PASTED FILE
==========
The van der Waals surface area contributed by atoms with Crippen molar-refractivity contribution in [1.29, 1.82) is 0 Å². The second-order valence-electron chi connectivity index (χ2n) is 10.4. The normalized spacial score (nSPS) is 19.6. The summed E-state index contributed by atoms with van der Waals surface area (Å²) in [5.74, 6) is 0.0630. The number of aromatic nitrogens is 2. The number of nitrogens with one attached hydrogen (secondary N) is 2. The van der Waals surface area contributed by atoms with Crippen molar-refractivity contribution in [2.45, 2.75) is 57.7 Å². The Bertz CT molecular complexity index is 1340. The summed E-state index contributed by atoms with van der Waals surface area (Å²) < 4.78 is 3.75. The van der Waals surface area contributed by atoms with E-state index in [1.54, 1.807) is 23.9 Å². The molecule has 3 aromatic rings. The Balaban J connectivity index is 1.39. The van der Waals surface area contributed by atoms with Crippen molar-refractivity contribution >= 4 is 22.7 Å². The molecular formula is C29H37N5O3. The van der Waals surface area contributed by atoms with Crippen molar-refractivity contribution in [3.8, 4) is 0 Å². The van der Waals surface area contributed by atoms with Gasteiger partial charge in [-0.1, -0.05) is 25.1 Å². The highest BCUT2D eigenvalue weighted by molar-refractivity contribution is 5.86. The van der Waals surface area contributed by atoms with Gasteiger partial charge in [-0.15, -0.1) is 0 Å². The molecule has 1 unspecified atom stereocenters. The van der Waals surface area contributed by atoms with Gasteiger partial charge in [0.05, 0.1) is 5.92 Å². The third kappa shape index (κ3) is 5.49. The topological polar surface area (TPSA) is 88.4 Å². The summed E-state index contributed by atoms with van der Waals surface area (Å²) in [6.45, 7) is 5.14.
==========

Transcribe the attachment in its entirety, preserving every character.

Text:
The van der Waals surface area contributed by atoms with Crippen molar-refractivity contribution in [1.29, 1.82) is 0 Å². The second-order valence-electron chi connectivity index (χ2n) is 10.4. The normalized spacial score (nSPS) is 19.6. The summed E-state index contributed by atoms with van der Waals surface area (Å²) in [5.74, 6) is 0.0630. The number of aromatic nitrogens is 2. The number of nitrogens with one attached hydrogen (secondary N) is 2. The van der Waals surface area contributed by atoms with Crippen molar-refractivity contribution in [2.45, 2.75) is 57.7 Å². The Bertz CT molecular complexity index is 1340. The summed E-state index contributed by atoms with van der Waals surface area (Å²) < 4.78 is 3.75. The van der Waals surface area contributed by atoms with E-state index in [1.54, 1.807) is 23.9 Å². The molecule has 3 aromatic rings. The Balaban J connectivity index is 1.39. The van der Waals surface area contributed by atoms with Crippen molar-refractivity contribution >= 4 is 22.7 Å². The molecular formula is C29H37N5O3. The van der Waals surface area contributed by atoms with Crippen molar-refractivity contribution in [3.8, 4) is 0 Å². The van der Waals surface area contributed by atoms with Gasteiger partial charge in [-0.1, -0.05) is 25.1 Å². The highest BCUT2D eigenvalue weighted by molar-refractivity contribution is 5.86. The van der Waals surface area contributed by atoms with Gasteiger partial charge in [-0.15, -0.1) is 0 Å². The molecule has 1 unspecified atom stereocenters. The van der Waals surface area contributed by atoms with Gasteiger partial charge in [0.05, 0.1) is 5.92 Å². The third kappa shape index (κ3) is 5.49. The topological polar surface area (TPSA) is 88.4 Å². The summed E-state index contributed by atoms with van der Waals surface area (Å²) in [6.45, 7) is 5.14.